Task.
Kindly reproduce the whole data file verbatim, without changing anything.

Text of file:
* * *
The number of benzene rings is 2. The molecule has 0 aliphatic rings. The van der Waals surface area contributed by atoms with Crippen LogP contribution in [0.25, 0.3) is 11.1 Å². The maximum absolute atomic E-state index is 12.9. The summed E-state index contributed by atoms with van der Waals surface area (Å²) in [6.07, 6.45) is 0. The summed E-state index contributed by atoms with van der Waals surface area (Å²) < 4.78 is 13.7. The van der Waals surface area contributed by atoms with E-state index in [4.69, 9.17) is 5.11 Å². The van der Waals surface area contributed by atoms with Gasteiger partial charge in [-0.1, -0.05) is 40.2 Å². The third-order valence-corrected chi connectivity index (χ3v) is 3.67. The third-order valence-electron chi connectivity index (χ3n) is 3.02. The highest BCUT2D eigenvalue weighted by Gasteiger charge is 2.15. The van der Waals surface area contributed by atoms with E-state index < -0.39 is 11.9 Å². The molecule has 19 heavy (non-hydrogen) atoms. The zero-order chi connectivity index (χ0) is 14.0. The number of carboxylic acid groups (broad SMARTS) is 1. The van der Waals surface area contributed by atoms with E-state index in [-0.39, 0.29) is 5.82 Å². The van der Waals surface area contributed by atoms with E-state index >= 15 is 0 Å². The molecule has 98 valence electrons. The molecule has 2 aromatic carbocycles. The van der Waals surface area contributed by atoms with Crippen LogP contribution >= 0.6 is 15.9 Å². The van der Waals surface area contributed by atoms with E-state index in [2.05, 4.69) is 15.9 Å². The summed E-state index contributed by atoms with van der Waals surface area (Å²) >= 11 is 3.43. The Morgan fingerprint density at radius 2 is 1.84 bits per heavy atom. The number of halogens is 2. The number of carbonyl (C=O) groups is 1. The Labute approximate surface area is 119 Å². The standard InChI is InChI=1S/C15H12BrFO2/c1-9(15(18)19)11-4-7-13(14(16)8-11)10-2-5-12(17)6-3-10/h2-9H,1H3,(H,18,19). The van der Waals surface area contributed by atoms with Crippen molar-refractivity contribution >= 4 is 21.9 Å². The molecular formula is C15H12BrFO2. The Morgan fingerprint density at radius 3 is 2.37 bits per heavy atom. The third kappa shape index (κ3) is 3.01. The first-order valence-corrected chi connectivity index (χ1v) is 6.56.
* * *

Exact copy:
The number of benzene rings is 2. The molecule has 0 aliphatic rings. The van der Waals surface area contributed by atoms with Crippen LogP contribution in [0.25, 0.3) is 11.1 Å². The maximum absolute atomic E-state index is 12.9. The summed E-state index contributed by atoms with van der Waals surface area (Å²) in [6.07, 6.45) is 0. The summed E-state index contributed by atoms with van der Waals surface area (Å²) < 4.78 is 13.7. The van der Waals surface area contributed by atoms with E-state index in [4.69, 9.17) is 5.11 Å². The van der Waals surface area contributed by atoms with Gasteiger partial charge in [-0.1, -0.05) is 40.2 Å². The third-order valence-corrected chi connectivity index (χ3v) is 3.67. The third-order valence-electron chi connectivity index (χ3n) is 3.02. The highest BCUT2D eigenvalue weighted by Gasteiger charge is 2.15. The van der Waals surface area contributed by atoms with E-state index < -0.39 is 11.9 Å². The molecule has 19 heavy (non-hydrogen) atoms. The zero-order chi connectivity index (χ0) is 14.0. The number of carboxylic acid groups (broad SMARTS) is 1. The van der Waals surface area contributed by atoms with E-state index in [-0.39, 0.29) is 5.82 Å². The van der Waals surface area contributed by atoms with E-state index >= 15 is 0 Å². The molecule has 98 valence electrons. The molecule has 2 aromatic carbocycles. The van der Waals surface area contributed by atoms with Crippen LogP contribution >= 0.6 is 15.9 Å². The van der Waals surface area contributed by atoms with E-state index in [2.05, 4.69) is 15.9 Å². The summed E-state index contributed by atoms with van der Waals surface area (Å²) >= 11 is 3.43. The Morgan fingerprint density at radius 2 is 1.84 bits per heavy atom. The number of halogens is 2. The number of carbonyl (C=O) groups is 1. The Labute approximate surface area is 119 Å². The standard InChI is InChI=1S/C15H12BrFO2/c1-9(15(18)19)11-4-7-13(14(16)8-11)10-2-5-12(17)6-3-10/h2-9H,1H3,(H,18,19). The van der Waals surface area contributed by atoms with Crippen molar-refractivity contribution >= 4 is 21.9 Å². The molecular formula is C15H12BrFO2. The Morgan fingerprint density at radius 3 is 2.37 bits per heavy atom. The third kappa shape index (κ3) is 3.01. The first-order valence-corrected chi connectivity index (χ1v) is 6.56.